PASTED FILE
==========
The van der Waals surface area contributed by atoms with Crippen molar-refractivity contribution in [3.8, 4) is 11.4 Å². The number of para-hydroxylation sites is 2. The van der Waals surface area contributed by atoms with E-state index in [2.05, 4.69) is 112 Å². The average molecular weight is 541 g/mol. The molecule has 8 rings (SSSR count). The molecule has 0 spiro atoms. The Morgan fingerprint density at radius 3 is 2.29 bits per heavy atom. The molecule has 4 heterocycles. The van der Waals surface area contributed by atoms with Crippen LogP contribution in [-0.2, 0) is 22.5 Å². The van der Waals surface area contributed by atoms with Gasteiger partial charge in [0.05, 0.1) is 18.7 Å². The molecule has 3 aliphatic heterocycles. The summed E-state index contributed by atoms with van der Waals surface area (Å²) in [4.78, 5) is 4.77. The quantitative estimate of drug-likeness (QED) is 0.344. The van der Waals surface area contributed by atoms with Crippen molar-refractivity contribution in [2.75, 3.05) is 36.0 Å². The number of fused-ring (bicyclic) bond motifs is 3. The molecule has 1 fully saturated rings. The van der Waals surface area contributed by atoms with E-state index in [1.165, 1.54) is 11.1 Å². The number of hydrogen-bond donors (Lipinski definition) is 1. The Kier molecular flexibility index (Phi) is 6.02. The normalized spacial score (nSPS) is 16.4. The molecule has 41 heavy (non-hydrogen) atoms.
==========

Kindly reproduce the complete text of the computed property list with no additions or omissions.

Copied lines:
The van der Waals surface area contributed by atoms with Crippen molar-refractivity contribution in [3.8, 4) is 11.4 Å². The number of para-hydroxylation sites is 2. The van der Waals surface area contributed by atoms with E-state index in [2.05, 4.69) is 112 Å². The average molecular weight is 541 g/mol. The molecule has 8 rings (SSSR count). The molecule has 0 spiro atoms. The Morgan fingerprint density at radius 3 is 2.29 bits per heavy atom. The molecule has 4 heterocycles. The van der Waals surface area contributed by atoms with Crippen LogP contribution in [-0.2, 0) is 22.5 Å². The van der Waals surface area contributed by atoms with Gasteiger partial charge in [0.05, 0.1) is 18.7 Å². The molecule has 3 aliphatic heterocycles. The summed E-state index contributed by atoms with van der Waals surface area (Å²) in [4.78, 5) is 4.77. The quantitative estimate of drug-likeness (QED) is 0.344. The van der Waals surface area contributed by atoms with Crippen molar-refractivity contribution in [2.75, 3.05) is 36.0 Å². The number of fused-ring (bicyclic) bond motifs is 3. The molecule has 1 fully saturated rings. The van der Waals surface area contributed by atoms with E-state index in [1.165, 1.54) is 11.1 Å². The number of hydrogen-bond donors (Lipinski definition) is 1. The Kier molecular flexibility index (Phi) is 6.02. The normalized spacial score (nSPS) is 16.4. The molecule has 41 heavy (non-hydrogen) atoms.